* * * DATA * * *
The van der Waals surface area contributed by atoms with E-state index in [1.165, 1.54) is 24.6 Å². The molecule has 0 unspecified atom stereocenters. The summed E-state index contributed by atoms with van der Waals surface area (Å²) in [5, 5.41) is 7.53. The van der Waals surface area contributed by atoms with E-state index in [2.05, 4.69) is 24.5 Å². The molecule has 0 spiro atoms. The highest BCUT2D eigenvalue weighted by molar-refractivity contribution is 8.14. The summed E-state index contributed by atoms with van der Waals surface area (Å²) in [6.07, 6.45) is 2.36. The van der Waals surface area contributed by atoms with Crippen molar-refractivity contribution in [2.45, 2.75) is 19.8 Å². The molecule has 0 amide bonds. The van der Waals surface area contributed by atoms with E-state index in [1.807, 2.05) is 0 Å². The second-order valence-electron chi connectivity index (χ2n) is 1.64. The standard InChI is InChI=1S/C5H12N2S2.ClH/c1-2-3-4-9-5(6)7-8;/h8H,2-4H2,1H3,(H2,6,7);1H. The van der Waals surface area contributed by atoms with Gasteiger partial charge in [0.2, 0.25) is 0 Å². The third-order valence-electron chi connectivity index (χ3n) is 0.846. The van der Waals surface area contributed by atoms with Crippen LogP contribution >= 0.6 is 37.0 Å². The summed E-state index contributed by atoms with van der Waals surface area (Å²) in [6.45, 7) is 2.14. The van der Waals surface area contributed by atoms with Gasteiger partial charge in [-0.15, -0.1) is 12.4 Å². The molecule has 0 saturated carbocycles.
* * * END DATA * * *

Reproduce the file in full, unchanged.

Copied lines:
The van der Waals surface area contributed by atoms with E-state index in [1.165, 1.54) is 24.6 Å². The molecule has 0 unspecified atom stereocenters. The summed E-state index contributed by atoms with van der Waals surface area (Å²) in [5, 5.41) is 7.53. The van der Waals surface area contributed by atoms with E-state index in [2.05, 4.69) is 24.5 Å². The molecule has 0 spiro atoms. The highest BCUT2D eigenvalue weighted by molar-refractivity contribution is 8.14. The summed E-state index contributed by atoms with van der Waals surface area (Å²) in [6.07, 6.45) is 2.36. The van der Waals surface area contributed by atoms with Crippen molar-refractivity contribution in [2.45, 2.75) is 19.8 Å². The molecule has 0 amide bonds. The van der Waals surface area contributed by atoms with E-state index in [1.807, 2.05) is 0 Å². The second-order valence-electron chi connectivity index (χ2n) is 1.64. The standard InChI is InChI=1S/C5H12N2S2.ClH/c1-2-3-4-9-5(6)7-8;/h8H,2-4H2,1H3,(H2,6,7);1H. The van der Waals surface area contributed by atoms with Gasteiger partial charge in [0.2, 0.25) is 0 Å². The third-order valence-electron chi connectivity index (χ3n) is 0.846. The van der Waals surface area contributed by atoms with Crippen LogP contribution >= 0.6 is 37.0 Å². The summed E-state index contributed by atoms with van der Waals surface area (Å²) in [6.45, 7) is 2.14. The van der Waals surface area contributed by atoms with Gasteiger partial charge in [-0.15, -0.1) is 12.4 Å². The molecule has 0 saturated carbocycles.